This is a marvelous example of Newman's rhetoric, as well as a very specific set of defenses against various contemporary attacks on Catholic claims in Newman's day.  But a defense of specific positions, practices and shortcomings is not quite the same as a criterion for present controversies.  Reading this passage, one can see how a similar conclusion, with different antecedents, could be made for the Orthodox Church, or various Protestant Churches.  History consists of real and objective (if not always entirely ascertainable) events, but its enormity makes it a convenient source of justification for a wide variety of present courses.  

That said, Newman remains an important theologian for tackling, head-on, the issue of change and continuity in theology.  (The Reader is referred to an earlier post, dated August 17, 2012, "The More Things Change," in which I tried to summarize and contrast three nineteenth century models of historical change, Hegel's dialectic, Darwin's evolution, and Newman's idea of development.)  The contemporary Church is, as usual, divided and in an uproar about various doctrines and practices which some seek to modify, some to change, and some to defend--all with the conviction that the fate of the Faith lies with the correct resolution.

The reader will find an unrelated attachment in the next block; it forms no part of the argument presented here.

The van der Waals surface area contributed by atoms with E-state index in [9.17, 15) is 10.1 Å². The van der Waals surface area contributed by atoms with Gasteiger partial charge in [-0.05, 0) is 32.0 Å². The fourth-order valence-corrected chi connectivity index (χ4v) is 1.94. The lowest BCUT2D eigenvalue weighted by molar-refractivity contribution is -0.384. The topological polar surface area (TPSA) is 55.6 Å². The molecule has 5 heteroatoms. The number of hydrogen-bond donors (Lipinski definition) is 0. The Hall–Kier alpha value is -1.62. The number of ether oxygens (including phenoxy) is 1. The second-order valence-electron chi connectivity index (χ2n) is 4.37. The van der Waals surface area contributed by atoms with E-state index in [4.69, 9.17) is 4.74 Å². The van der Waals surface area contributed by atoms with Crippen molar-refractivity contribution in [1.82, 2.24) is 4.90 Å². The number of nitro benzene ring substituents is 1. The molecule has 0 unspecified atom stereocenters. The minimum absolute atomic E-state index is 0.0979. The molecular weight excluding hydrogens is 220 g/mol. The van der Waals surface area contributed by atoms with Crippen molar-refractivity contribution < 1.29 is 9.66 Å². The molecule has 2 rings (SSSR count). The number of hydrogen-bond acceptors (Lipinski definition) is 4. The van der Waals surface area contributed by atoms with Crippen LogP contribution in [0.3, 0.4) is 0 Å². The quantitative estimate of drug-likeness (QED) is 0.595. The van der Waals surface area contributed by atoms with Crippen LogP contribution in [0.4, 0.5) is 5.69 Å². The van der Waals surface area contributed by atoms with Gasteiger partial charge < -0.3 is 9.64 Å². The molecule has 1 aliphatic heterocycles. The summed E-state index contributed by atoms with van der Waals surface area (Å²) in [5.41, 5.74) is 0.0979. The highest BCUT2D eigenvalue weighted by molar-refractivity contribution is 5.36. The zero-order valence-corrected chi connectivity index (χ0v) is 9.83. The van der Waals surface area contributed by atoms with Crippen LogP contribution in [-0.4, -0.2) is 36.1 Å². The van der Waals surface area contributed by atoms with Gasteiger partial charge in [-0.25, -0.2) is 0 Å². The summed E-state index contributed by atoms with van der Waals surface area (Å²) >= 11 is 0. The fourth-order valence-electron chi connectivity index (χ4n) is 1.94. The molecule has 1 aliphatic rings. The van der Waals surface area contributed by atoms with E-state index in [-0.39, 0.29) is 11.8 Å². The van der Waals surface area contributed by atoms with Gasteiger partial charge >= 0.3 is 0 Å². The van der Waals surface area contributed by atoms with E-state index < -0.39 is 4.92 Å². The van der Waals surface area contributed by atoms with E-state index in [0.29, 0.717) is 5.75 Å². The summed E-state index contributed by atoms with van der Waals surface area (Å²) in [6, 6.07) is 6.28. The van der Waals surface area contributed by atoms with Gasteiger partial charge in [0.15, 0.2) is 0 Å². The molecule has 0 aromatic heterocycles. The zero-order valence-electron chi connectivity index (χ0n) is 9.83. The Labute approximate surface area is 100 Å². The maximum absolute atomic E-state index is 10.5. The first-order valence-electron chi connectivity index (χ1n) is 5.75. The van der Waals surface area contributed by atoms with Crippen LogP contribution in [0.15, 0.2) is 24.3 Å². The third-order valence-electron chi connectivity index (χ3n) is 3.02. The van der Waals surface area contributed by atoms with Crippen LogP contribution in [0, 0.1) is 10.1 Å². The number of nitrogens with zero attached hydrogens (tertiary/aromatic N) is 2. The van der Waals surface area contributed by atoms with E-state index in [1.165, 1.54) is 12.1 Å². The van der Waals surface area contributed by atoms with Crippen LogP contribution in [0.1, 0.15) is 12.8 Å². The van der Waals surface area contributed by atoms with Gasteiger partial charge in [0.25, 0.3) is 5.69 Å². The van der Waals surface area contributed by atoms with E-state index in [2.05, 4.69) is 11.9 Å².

From the evidence of the internet it is a source of anxiety for many--an unfortunate result, because such perennial controversies rarely touch the heart of the faith, and can provide a convenient rationale for our failing to do what, in fact, we know we ought to do (do justly, and love mercy, and walk humbly with God).  Newman's "notes" are, I have suggested above, very little help in resolving these controversies.  But Newman's work helps establish how the cycle of controversy is indeed ubiquitous, and he suggests that, even if one one plunges into it, all will nevertheless be well, and that, even if nothing is finally settled, beyond any further possibility of development, we need not be unsettled ourselves about that.